The tragicomedy that is Illinois politics has seen many a colorful character dance across the stage, entertaining the hard-bitten and cynical press with the brazenness of their malfeasance and devil-may-care attitude toward who might know it.
But Roland Burris was supposed to be different. He is a man with nearly two decades of unblemished service first as Illinois comptroller and then two terms as Illinois attorney general. He was widely respected as a clean, honest politician with unquestioned integrity.
But despite the respect he had garnered through the years, Burris felt his career was incomplete. Twice he ran for governor and lost. His bid for mayor of Chicago and another try for the Senate were unsuccessful. Friends said these failures ate at him, that he thought himself a lesser light in the political firmament because he had never achieved the high office he so coveted.
Then came the Obama candidacy for president and almost from the day that Obama clinched the Democratic nomination, Burris was pushing himself forward to replace him in the Senate:
“He wanted to end his career with a statewide office,” said friend, traveling companion and WVON radio host Cliff Kelley, who recalled Burris becoming upset when others were mentioned as potential Obama successors and he was not. “He really wanted this. He never thought he’d get it, but he was hoping for it.”
Burris’ current problems can be traced directly to this overarching desire to top his career off with a bang. Instead, he is likely to end it in shame.
Here’s story number one:
His troubles began on January 5 of this year when he submitted an affidavit to the Illinois House impeachment committee, which was looking into the question of whether to bring Governor Rod Blagojevich to trial in the state Senate for his conduct in trying to sell the senate seat being vacated by President Obama, among other misadventures. In that sworn document, Burris stated that he had no contact with any of Governor Blagojevich’s representatives prior to December 26, when the governor’s lawyer called him about the senate seat.
And story number two:
On January 8, Burris appeared before the impeachment committee to give his make or break testimony. The U.S. Senate was already up in arms over the fact that the disgraced governor named a candidate for the senate seat despite their warnings he wouldn’t be seated. But Blagojevich correctly judged the political quandary he had placed the Democratic leadership in by naming a respected African American to the job. With black activists organizing a nationwide campaign to support Burris, Senate Majority Leader Harry Reid seemed to be softening his stand to bar him from serving.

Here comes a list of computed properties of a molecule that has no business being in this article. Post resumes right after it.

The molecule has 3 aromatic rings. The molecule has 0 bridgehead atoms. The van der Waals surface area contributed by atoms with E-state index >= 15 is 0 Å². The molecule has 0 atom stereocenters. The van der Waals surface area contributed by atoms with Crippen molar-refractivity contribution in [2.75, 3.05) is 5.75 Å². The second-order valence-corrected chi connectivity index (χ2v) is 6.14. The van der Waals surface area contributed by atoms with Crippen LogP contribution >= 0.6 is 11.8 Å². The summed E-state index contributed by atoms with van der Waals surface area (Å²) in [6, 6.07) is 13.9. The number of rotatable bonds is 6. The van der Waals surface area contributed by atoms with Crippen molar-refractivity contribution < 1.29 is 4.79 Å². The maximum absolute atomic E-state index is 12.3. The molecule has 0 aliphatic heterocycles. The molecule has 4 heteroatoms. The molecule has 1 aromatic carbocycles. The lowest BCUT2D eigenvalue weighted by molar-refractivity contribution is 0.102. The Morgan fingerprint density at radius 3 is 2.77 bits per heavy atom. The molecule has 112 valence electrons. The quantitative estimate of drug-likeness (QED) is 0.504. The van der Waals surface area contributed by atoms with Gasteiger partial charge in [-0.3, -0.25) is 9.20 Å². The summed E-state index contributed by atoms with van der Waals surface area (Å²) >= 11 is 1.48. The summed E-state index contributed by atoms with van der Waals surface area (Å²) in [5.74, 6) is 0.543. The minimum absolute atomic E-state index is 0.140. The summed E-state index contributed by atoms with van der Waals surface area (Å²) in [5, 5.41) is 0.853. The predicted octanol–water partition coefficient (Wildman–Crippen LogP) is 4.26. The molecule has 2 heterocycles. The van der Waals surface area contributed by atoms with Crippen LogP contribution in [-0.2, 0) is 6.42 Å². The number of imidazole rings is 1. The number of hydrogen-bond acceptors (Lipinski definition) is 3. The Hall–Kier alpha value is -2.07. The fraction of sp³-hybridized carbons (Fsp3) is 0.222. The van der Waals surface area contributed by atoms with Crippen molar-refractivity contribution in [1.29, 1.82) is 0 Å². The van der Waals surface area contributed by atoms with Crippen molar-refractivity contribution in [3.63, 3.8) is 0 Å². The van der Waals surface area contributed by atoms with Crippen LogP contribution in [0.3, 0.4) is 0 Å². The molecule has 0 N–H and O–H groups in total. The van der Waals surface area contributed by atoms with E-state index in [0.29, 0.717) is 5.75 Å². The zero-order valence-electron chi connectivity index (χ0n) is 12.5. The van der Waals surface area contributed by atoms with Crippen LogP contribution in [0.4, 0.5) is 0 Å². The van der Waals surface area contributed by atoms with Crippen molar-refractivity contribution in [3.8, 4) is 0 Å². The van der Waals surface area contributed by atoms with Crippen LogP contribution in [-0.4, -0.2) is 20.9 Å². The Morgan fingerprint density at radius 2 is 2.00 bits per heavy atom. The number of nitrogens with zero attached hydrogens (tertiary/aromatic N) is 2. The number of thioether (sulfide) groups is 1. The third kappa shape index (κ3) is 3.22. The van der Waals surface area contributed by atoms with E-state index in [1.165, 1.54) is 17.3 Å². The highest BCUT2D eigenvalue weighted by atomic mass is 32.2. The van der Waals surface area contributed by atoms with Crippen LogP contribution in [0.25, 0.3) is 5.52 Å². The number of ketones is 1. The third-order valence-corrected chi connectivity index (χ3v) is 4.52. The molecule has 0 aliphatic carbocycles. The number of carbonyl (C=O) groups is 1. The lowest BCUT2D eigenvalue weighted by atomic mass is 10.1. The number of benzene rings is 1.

But Reid was specific in his warning to Burris about his testimony before the impeachment inquiry:
After days in which Senate leaders had demonstrated determined resistance to Burris’ appointment to the Senate by scandal-tainted Illinois Gov. Rod Blagojevich, Reid praised Burris as “candid and forthright.” And he suggested the testimony Burris is to give Thursday before the state legislature’s impeachment committee could be crucial to his prospects of gaining the seat.
“He’s going to go answer any other questions they might have. He’s not trying to avoid any responsibility and trying to hide anything,” said Reid (D-Nev.) “Once that’s done, we’ll be in a different position and see what we are going to do.”
Burris’s appearance went so-so. There were complaints from Republicans that the candidate was not very forthcoming about some aspects of his testimony with regards to who his clients were that he lobbied for in Springfield. And there was one crucial contradiction to his sworn affidavit from January 5. Burris admitted to a contact where the Senate seat was discussed with Lon Monk, former chief of staff and close friend of Governor Blagojevich. But the Democrats let that small discrepancy slide. Anyone can make a mistake.
Story Number Three…
Sometime between the January 8 hearing and February 4, Roland Burris discovered that the FBI had taped at least one of his conversations with the governor’s brother, Rob Blagojevich, who was heading up fundraising for the governor’s re-election campaign. There has been some speculation that the office of U.S. attorney Patrick Fitzgerald, who was using the thousands of hours of tapes that trapped the governor to build his case against Blagojevich, may have, as a courtesy, warned the Burris camp. There has been no comment from either the FBI or Fitzgerald’s office on whether they had contact with Burris or his lawyer. However, it seems certain that it was the prospect of being exposed as a liar that impelled Burris on February 4 to send a new, “corrected” affidavit to Illinois House Majority Leader Barbara Flynn Currie, chairman of the impeachment committee. In it, he admitted to five separate contacts with Governor Blagojevich’s representatives, including three with the governor’s brother.